Faith: The idolatry of ideas
It’s becoming almost cliche to say that we find ourselves living in a divided nation. These divisions run deep, usually centered around political affiliation, but certainly not limited to that. We seem to be retreating into what many call a kind of tribalism, complete with the fear and outright hatred of the “other.” All of us have experienced this personally, among friends and even family members. We seem to be divided on just about everything these days, and as a result, we can hardly talk to one another unless we share the same beliefs and ideas.
One prominent thinker has likened the present situation to the biblical story of the Tower of Babel — we’re each building our own towers to heaven, convinced that our way is the right way. We have made idols of our “positions,” and demonized those who disagree with us. The result is utter confusion. We speak different languages, and find ourselves descending into utter chaos.
The Bible identifies idolatry as the root of all evil. Idolatry consists of worshiping anything other than the One True God. When we do this, all hell breaks out — literally. It makes sense. We set up false gods, we value something other than God as the highest good, the One who alone is worthy of our absolute devotion. God gets knocked down the ladder a few rungs, and everything is thrown out of order.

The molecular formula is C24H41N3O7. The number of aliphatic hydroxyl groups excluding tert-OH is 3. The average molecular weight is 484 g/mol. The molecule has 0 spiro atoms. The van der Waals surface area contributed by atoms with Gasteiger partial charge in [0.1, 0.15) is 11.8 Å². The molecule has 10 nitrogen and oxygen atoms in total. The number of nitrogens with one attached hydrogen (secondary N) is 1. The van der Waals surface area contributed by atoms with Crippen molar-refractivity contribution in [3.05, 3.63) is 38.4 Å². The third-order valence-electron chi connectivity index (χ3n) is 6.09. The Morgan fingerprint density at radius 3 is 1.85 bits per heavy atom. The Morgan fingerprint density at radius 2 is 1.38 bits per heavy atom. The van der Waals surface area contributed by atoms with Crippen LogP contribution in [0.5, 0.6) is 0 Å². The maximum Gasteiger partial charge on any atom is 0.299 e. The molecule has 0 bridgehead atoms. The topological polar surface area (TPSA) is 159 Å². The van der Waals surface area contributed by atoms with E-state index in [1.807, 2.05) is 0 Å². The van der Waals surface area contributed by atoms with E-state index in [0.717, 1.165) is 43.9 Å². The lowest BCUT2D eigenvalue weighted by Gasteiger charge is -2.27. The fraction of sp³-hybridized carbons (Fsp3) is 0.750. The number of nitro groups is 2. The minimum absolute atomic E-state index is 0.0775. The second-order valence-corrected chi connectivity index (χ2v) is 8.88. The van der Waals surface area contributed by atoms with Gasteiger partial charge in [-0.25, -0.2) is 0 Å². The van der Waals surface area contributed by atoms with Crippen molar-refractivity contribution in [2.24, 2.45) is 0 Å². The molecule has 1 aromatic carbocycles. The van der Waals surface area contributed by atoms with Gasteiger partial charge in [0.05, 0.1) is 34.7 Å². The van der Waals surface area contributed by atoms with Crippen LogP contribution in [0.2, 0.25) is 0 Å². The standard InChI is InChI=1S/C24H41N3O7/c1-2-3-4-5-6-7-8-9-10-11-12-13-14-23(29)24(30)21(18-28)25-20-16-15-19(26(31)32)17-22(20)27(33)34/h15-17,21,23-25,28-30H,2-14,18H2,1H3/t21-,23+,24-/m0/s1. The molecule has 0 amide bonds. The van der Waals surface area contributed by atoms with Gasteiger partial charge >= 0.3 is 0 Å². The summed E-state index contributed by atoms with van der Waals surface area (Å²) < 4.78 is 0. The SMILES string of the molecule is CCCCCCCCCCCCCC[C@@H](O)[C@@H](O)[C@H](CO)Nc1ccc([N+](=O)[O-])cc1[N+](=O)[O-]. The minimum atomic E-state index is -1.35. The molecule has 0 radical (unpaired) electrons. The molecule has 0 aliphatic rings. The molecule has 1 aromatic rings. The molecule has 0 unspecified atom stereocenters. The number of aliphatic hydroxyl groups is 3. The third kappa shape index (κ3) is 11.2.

We all have beliefs, we all have “ideas” to which we are committed. Many, in and of themselves, are worthy of our commitment and attention. But Scripture tells us that even our most cherished values, even those persons for whom we hold the highest devotion, must come after our ultimate faith and trust in God. “He who loves father or mother more than me is not worthy of me; and he who loves son or daughter more than me is not worthy of me.” (Matthew 10:37) Even love of those closest to us, those we love the most, can become idols, if not placed in proper relationship to our love of God.
Practically speaking this means we are always to be motivated by God’s love for every single person. As St. Paul tells us, “In Christ, there is neither male nor female, slave nor free, Jew nor Greek.” We are not to circle the wagons around our particular tribe or identity-group, no matter how virtuous we think our “tribe” may be. We are not called to worship an idea, any idea, no matter how lofty or noble. We are called to worship Christ.
All of this is to say that in these days of great division and conflict, Christian love must conquer our ideological, tribal instincts. This means we have to actually see one another as Christ sees us. We must listen to one another, seeking to understand. We must stop presuming the worst of one another as a knee-jerk response to those with whom we may disagree.
Our unity is in Christ, not in ideologies, political positions, national identity, or anything else. We are called to be one, as Christ and the Father are One. As St. Paul writes in Ephesians 4, we are to “speak the truth in love.” This is another way of telling us to not make idols of our ideas and beliefs. Rather, we are to lead persons to Christ, who is Himself the Way, the Truth, and the Life. Maybe if we approached others with this in mind, we would find ourselves less concerned with being right, and more concerned with the salvation of all.
Fr. David Henderson is priest at St. John the Baptist Orthodox Christian Church. He can be reached at firstname.lastname@example.org.
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